Part #: N107101

Screws - Tin screw w/washer

Review(s): 0

This is a list of the most common screws you might need..

Application:

Bug (Type 1): All
Bus (Type 2): All
Type 3: All
Ghia: All
Thing: All
Race/Off-Road: All

Price $0.27
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Part #: 211837659

Safari Friction Washers, Each

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This nylon washer goes on the wing bolt keeping the bolt from chewing up the slide on the safari window. Washers sold individually 8 are required for Front Safaris and 4 are required for Rear Safaris.

Application:

Bug (Type 1): 58-64

Bus (Type 2): 55-67

Price $0.10
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Hard Start

Hard Start

- Categories : Tech-Tips

Hard Start

-Written by Steve Phillips for Hot VWs magazine-

       In this article, I’ll be talking about an aftermarket relay called a Hard start. (No, it’s not a hammer). “Alright, Steve. What is it? Do I need one? What does it do?” First, we will address whether you need one and then I’ll give you all the details you’ll need for installation. Do you ever find yourself turning the ignition switch, but you just get clicking? You have replaced the switch, the starter, the battery, etc.… still, nothing seems to cure it? If yes, you would probably benefit from one of these. This magical cure is a relay, or in the case of 6-volts, a solenoid. The purpose is to shorten the path of electricity. These cars use DC (direct current). DC does not travel well. In other words, we lose some amperage as it travels. That’s why we have AC (alternating current) in our homes. We run into problems because of where our batteries are in the car as related to the switch. The battery is all the way in the back and the ignition switch is in the front. The current comes out of the battery, up to the switch and then back to the starter. The starter takes a lot of amps to work. Sometimes there just aren’t enough amps to work the starter. This relay shortens the path. The relay, when activated, takes the path of current from 16 plus feet to about 1 foot. The relay, itself, takes very little amps to activate. Pretty cool, huh?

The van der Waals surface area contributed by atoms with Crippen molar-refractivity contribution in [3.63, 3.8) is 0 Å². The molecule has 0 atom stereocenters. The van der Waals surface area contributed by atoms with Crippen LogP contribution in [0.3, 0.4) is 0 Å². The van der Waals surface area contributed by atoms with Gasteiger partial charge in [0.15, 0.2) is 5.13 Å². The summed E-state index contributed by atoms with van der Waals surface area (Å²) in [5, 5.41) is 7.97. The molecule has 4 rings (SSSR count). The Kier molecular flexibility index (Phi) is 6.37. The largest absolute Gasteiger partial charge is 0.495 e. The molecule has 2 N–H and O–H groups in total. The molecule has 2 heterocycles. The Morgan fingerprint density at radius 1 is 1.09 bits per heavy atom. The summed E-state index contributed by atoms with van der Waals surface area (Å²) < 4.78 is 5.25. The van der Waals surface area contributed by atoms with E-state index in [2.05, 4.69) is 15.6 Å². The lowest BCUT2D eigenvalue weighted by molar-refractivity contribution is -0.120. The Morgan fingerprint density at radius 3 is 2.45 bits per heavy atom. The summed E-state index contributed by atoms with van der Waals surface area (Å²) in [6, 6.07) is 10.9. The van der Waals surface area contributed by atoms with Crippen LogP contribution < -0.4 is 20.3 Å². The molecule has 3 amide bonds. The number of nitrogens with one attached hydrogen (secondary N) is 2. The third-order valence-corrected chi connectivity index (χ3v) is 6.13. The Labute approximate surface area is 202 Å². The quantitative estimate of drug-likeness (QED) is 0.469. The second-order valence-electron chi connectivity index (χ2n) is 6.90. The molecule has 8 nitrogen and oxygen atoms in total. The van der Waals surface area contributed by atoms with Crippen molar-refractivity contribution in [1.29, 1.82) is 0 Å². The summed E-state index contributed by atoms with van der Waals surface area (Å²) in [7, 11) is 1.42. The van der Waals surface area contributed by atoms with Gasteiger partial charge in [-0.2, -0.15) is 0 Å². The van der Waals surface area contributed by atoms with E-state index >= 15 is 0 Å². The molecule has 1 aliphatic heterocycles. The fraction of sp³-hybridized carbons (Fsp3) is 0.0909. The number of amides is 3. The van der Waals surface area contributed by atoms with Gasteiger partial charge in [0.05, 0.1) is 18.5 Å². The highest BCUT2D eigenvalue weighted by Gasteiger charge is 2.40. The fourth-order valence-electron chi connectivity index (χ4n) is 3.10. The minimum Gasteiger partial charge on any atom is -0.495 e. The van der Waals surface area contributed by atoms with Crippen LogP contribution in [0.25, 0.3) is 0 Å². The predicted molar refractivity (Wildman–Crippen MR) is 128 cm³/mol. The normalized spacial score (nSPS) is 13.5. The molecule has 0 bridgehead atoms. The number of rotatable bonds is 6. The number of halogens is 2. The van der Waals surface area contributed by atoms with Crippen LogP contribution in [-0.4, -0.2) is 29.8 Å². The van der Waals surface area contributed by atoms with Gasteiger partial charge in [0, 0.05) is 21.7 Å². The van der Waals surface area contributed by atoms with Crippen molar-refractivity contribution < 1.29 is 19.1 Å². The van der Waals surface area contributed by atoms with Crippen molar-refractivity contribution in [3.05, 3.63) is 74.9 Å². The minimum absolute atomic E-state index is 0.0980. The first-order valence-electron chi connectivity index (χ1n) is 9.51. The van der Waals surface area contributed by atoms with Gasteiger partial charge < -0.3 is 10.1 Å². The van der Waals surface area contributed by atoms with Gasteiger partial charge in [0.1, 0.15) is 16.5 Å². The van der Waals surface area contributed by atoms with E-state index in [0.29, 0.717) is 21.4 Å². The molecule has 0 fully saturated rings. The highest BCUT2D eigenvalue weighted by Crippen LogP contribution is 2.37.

Let’s talk about 6-volts, as they are more likely to need one than the 12-volt cars. I have had 6v’s where you hit the key to work the starter and the engine will turn over, but it doesn’t fire. As soon as I let loose of the starter with the key, it starts. What the heck is that about? What’s happening is the starter is taking all the current and there isn’t enough left over for the coil. As soon as the starter stops, the current is there for the coil. Well, that sucks. A "hard start" will cure this; as well as the starter not having enough current to turn over. On 6v cars there is not a "relay" that I know of that exists. What I use is a Ford 6v starter solenoid. I mount this somewhere close to the starter. It will have two big posts on it and one small post. To wire it, first, disconnect the battery and mount the solenoid. Now, grab some 10-gauge red wire. Crimp on an electrical ring terminal that will fit on the back of the starter, where the big battery cable is. You will run this wire from that point to one of the big posts on the Ford solenoid. Then from the other big post on the solenoid, you will run the same red gauge wire to the push-on connector of the starter. The wire you took off the push-on, will connect to the small post on the solenoid. That’s it, now, you’re clear to hook the battery up.

        On 12-volt cars we have a relay. You can buy just the relay, or you can buy a kit. The kit comes with a nice plug, wires, ends, and instructions. This is my preferred way to go. You can also use a 12v Ford solenoid and wire just like I explained on the 6v one, but I still prefer the relay.  When it comes to wiring, your yellow wire goes to the number 30 on the relay and to the same terminal as the battery cable on the starter. Red goes to the 87 terminal and to the push-on connector of the starter. Blue goes to the 86 terminal and connects to the wire you took off the push-on from the starter. Brown goes from the 85 terminal to ground. On some kits, there is a black wire, but we will not be using that. I cut that wire off the plug. Trick of the trade here: once it’s wired, take the plastic bag that the kit came in, place the relay in it and then zip tie the bag to the positive battery cable that goes to the starter. The bag keeps water and dirt out of the relay. That’s it!

        The way I see it, 6-volt cars, about half of them will need this. On 12-volt cars, I only do this when it’s my last resort. I make sure I have a good starter, first. Which, to me, means a new or rebuilt Bosch. I make sure my ignition switch is good. If you hit the key and the starter is clicking, then the ignition switch is most likely good. If you hit the key and you’ve got nothing, then the ignition switch is probably bad. Make sure your battery is good. If this is all good and you still have the clicking problem, then, do this hard start. I’m not big on adding relays if it isn’t necessary. It’s just another thing to go bad. For those of you looking for that magical cure, there you have it! 

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